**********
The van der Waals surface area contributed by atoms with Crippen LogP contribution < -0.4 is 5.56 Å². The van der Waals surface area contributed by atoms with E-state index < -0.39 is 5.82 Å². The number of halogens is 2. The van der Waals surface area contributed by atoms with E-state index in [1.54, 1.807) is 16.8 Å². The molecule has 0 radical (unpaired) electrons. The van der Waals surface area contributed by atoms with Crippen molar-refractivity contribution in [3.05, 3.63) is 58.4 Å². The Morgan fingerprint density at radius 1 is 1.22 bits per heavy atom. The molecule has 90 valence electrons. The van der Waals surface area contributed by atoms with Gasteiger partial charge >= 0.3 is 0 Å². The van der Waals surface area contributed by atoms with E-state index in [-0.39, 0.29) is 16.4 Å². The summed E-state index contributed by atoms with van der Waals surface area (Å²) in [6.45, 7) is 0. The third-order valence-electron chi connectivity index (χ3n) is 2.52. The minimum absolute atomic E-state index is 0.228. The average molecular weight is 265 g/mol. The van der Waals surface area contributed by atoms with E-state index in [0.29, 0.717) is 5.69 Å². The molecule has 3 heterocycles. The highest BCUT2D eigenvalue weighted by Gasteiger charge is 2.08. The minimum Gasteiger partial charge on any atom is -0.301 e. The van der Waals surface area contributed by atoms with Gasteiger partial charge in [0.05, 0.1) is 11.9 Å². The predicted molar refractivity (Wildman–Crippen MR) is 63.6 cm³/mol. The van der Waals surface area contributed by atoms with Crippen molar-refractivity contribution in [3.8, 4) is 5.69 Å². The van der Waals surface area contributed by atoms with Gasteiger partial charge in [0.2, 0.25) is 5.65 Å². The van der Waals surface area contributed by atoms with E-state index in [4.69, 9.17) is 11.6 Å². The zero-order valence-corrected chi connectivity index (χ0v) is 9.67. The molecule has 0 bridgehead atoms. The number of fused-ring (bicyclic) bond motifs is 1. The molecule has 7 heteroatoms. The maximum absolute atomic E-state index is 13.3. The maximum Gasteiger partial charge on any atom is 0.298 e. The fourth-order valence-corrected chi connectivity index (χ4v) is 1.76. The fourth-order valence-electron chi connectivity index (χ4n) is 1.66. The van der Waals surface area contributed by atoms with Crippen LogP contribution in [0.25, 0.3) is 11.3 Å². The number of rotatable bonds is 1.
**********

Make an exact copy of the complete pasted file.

The van der Waals surface area contributed by atoms with Crippen LogP contribution < -0.4 is 5.56 Å². The van der Waals surface area contributed by atoms with E-state index < -0.39 is 5.82 Å². The number of halogens is 2. The van der Waals surface area contributed by atoms with E-state index in [1.54, 1.807) is 16.8 Å². The molecule has 0 radical (unpaired) electrons. The van der Waals surface area contributed by atoms with Crippen molar-refractivity contribution in [3.05, 3.63) is 58.4 Å². The Morgan fingerprint density at radius 1 is 1.22 bits per heavy atom. The molecule has 90 valence electrons. The van der Waals surface area contributed by atoms with Gasteiger partial charge >= 0.3 is 0 Å². The van der Waals surface area contributed by atoms with E-state index in [-0.39, 0.29) is 16.4 Å². The summed E-state index contributed by atoms with van der Waals surface area (Å²) in [6.45, 7) is 0. The third-order valence-electron chi connectivity index (χ3n) is 2.52. The minimum absolute atomic E-state index is 0.228. The average molecular weight is 265 g/mol. The van der Waals surface area contributed by atoms with E-state index in [0.29, 0.717) is 5.69 Å². The molecule has 3 heterocycles. The highest BCUT2D eigenvalue weighted by Gasteiger charge is 2.08. The minimum Gasteiger partial charge on any atom is -0.301 e. The van der Waals surface area contributed by atoms with Gasteiger partial charge in [0.05, 0.1) is 11.9 Å². The predicted molar refractivity (Wildman–Crippen MR) is 63.6 cm³/mol. The van der Waals surface area contributed by atoms with Crippen molar-refractivity contribution in [3.8, 4) is 5.69 Å². The van der Waals surface area contributed by atoms with Gasteiger partial charge in [0.2, 0.25) is 5.65 Å². The van der Waals surface area contributed by atoms with E-state index in [4.69, 9.17) is 11.6 Å². The zero-order valence-corrected chi connectivity index (χ0v) is 9.67. The molecule has 0 bridgehead atoms. The number of fused-ring (bicyclic) bond motifs is 1. The molecule has 7 heteroatoms. The maximum absolute atomic E-state index is 13.3. The maximum Gasteiger partial charge on any atom is 0.298 e. The fourth-order valence-corrected chi connectivity index (χ4v) is 1.76. The fourth-order valence-electron chi connectivity index (χ4n) is 1.66. The van der Waals surface area contributed by atoms with Crippen LogP contribution in [0.25, 0.3) is 11.3 Å². The number of rotatable bonds is 1.